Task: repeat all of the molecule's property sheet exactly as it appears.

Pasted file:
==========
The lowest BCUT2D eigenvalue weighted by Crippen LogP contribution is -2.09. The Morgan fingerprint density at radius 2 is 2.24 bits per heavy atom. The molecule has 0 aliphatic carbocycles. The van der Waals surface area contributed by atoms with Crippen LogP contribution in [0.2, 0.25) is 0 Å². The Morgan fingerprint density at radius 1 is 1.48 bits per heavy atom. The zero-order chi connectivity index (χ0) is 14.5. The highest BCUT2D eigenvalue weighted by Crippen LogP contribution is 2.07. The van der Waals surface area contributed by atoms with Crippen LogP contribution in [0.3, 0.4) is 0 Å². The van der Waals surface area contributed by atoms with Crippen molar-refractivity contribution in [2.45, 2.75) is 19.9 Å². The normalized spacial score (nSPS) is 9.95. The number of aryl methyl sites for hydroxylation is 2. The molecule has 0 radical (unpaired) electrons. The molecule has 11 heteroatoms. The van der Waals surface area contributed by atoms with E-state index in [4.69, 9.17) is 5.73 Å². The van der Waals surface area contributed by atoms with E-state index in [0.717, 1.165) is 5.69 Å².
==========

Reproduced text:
The lowest BCUT2D eigenvalue weighted by Crippen LogP contribution is -2.09. The Morgan fingerprint density at radius 2 is 2.24 bits per heavy atom. The molecule has 0 aliphatic carbocycles. The van der Waals surface area contributed by atoms with Crippen LogP contribution in [0.2, 0.25) is 0 Å². The Morgan fingerprint density at radius 1 is 1.48 bits per heavy atom. The zero-order chi connectivity index (χ0) is 14.5. The highest BCUT2D eigenvalue weighted by Crippen LogP contribution is 2.07. The van der Waals surface area contributed by atoms with Crippen LogP contribution in [0.3, 0.4) is 0 Å². The van der Waals surface area contributed by atoms with Crippen molar-refractivity contribution in [2.45, 2.75) is 19.9 Å². The normalized spacial score (nSPS) is 9.95. The number of aryl methyl sites for hydroxylation is 2. The molecule has 0 radical (unpaired) electrons. The molecule has 11 heteroatoms. The van der Waals surface area contributed by atoms with E-state index in [4.69, 9.17) is 5.73 Å². The van der Waals surface area contributed by atoms with E-state index in [0.717, 1.165) is 5.69 Å².